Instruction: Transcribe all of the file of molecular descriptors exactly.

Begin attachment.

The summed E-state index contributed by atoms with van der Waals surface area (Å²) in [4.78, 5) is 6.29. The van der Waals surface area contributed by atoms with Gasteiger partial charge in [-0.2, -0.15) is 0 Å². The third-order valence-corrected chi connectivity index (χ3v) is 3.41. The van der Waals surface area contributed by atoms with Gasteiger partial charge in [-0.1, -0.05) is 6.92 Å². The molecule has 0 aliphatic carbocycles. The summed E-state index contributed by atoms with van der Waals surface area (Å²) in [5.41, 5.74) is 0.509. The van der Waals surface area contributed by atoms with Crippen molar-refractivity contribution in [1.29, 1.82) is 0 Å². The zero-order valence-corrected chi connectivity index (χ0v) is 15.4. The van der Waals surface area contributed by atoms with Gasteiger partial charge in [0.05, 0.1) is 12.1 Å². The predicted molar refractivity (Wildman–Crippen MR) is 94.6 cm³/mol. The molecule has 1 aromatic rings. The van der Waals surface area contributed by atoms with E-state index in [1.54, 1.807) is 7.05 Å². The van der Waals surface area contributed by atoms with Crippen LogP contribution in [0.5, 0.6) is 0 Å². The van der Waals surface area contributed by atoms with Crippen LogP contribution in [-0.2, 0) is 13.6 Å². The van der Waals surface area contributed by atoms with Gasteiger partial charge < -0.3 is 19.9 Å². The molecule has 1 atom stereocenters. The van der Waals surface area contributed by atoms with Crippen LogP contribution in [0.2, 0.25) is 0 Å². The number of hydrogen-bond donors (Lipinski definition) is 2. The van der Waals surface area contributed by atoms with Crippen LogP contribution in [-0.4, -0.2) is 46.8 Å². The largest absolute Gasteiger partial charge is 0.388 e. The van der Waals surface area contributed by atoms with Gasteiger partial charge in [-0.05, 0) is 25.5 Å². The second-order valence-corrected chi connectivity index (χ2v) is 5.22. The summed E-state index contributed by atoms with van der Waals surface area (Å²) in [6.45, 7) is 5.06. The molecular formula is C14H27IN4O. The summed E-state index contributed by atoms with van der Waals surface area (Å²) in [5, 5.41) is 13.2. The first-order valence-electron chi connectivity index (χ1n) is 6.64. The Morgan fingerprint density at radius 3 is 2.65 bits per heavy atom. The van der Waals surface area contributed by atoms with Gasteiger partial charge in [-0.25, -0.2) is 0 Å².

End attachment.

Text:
The summed E-state index contributed by atoms with van der Waals surface area (Å²) in [4.78, 5) is 6.29. The van der Waals surface area contributed by atoms with Gasteiger partial charge in [-0.2, -0.15) is 0 Å². The third-order valence-corrected chi connectivity index (χ3v) is 3.41. The van der Waals surface area contributed by atoms with Gasteiger partial charge in [-0.1, -0.05) is 6.92 Å². The molecule has 0 aliphatic carbocycles. The summed E-state index contributed by atoms with van der Waals surface area (Å²) in [5.41, 5.74) is 0.509. The van der Waals surface area contributed by atoms with Crippen molar-refractivity contribution in [1.29, 1.82) is 0 Å². The zero-order valence-corrected chi connectivity index (χ0v) is 15.4. The van der Waals surface area contributed by atoms with Gasteiger partial charge in [0.05, 0.1) is 12.1 Å². The predicted molar refractivity (Wildman–Crippen MR) is 94.6 cm³/mol. The molecule has 1 aromatic rings. The van der Waals surface area contributed by atoms with E-state index in [1.54, 1.807) is 7.05 Å². The van der Waals surface area contributed by atoms with Crippen LogP contribution in [0.5, 0.6) is 0 Å². The van der Waals surface area contributed by atoms with Crippen LogP contribution in [-0.2, 0) is 13.6 Å². The van der Waals surface area contributed by atoms with Gasteiger partial charge < -0.3 is 19.9 Å². The molecule has 1 atom stereocenters. The van der Waals surface area contributed by atoms with Crippen LogP contribution in [0.2, 0.25) is 0 Å². The number of hydrogen-bond donors (Lipinski definition) is 2. The van der Waals surface area contributed by atoms with Crippen LogP contribution in [-0.4, -0.2) is 46.8 Å². The largest absolute Gasteiger partial charge is 0.388 e. The van der Waals surface area contributed by atoms with Gasteiger partial charge in [-0.05, 0) is 25.5 Å². The second-order valence-corrected chi connectivity index (χ2v) is 5.22. The summed E-state index contributed by atoms with van der Waals surface area (Å²) in [6.45, 7) is 5.06. The molecular formula is C14H27IN4O. The summed E-state index contributed by atoms with van der Waals surface area (Å²) in [5, 5.41) is 13.2. The first-order valence-electron chi connectivity index (χ1n) is 6.64. The Morgan fingerprint density at radius 3 is 2.65 bits per heavy atom. The van der Waals surface area contributed by atoms with Gasteiger partial charge in [-0.25, -0.2) is 0 Å².